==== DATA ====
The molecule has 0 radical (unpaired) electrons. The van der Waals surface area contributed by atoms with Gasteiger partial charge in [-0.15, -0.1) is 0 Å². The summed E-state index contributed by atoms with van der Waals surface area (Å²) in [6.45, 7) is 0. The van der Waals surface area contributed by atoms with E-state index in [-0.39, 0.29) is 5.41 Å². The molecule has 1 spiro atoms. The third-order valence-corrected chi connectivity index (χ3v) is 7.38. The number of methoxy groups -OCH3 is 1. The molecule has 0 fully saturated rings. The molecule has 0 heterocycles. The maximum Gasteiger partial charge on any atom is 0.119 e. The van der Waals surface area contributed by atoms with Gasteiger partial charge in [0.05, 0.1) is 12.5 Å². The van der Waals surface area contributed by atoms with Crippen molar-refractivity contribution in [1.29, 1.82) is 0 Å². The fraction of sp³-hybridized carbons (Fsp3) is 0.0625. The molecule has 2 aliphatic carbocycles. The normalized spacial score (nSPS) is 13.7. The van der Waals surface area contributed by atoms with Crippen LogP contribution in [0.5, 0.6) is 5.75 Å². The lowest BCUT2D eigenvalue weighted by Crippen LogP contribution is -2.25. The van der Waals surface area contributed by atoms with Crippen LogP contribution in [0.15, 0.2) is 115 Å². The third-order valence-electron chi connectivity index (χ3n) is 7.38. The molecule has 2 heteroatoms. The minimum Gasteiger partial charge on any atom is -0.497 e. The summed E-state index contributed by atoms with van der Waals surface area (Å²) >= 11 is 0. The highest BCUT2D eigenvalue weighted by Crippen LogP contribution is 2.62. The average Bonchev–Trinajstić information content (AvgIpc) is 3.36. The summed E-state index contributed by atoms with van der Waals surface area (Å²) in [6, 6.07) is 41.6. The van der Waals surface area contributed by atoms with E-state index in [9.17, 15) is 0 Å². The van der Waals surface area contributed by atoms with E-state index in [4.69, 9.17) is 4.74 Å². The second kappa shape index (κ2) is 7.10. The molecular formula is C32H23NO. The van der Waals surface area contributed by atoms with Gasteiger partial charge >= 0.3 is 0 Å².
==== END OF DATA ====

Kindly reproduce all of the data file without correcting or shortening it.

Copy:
The molecule has 0 radical (unpaired) electrons. The van der Waals surface area contributed by atoms with Gasteiger partial charge in [-0.15, -0.1) is 0 Å². The summed E-state index contributed by atoms with van der Waals surface area (Å²) in [6.45, 7) is 0. The van der Waals surface area contributed by atoms with E-state index in [-0.39, 0.29) is 5.41 Å². The molecule has 1 spiro atoms. The third-order valence-corrected chi connectivity index (χ3v) is 7.38. The number of methoxy groups -OCH3 is 1. The molecule has 0 fully saturated rings. The molecule has 0 heterocycles. The maximum Gasteiger partial charge on any atom is 0.119 e. The van der Waals surface area contributed by atoms with Gasteiger partial charge in [0.05, 0.1) is 12.5 Å². The van der Waals surface area contributed by atoms with Crippen molar-refractivity contribution in [1.29, 1.82) is 0 Å². The fraction of sp³-hybridized carbons (Fsp3) is 0.0625. The molecule has 2 aliphatic carbocycles. The normalized spacial score (nSPS) is 13.7. The van der Waals surface area contributed by atoms with Crippen LogP contribution in [0.5, 0.6) is 5.75 Å². The lowest BCUT2D eigenvalue weighted by Crippen LogP contribution is -2.25. The van der Waals surface area contributed by atoms with Crippen LogP contribution in [0.15, 0.2) is 115 Å². The third-order valence-electron chi connectivity index (χ3n) is 7.38. The molecule has 2 heteroatoms. The minimum Gasteiger partial charge on any atom is -0.497 e. The summed E-state index contributed by atoms with van der Waals surface area (Å²) >= 11 is 0. The highest BCUT2D eigenvalue weighted by Crippen LogP contribution is 2.62. The average Bonchev–Trinajstić information content (AvgIpc) is 3.36. The summed E-state index contributed by atoms with van der Waals surface area (Å²) in [6, 6.07) is 41.6. The van der Waals surface area contributed by atoms with E-state index in [9.17, 15) is 0 Å². The van der Waals surface area contributed by atoms with E-state index in [4.69, 9.17) is 4.74 Å². The second kappa shape index (κ2) is 7.10. The molecular formula is C32H23NO. The van der Waals surface area contributed by atoms with Gasteiger partial charge >= 0.3 is 0 Å².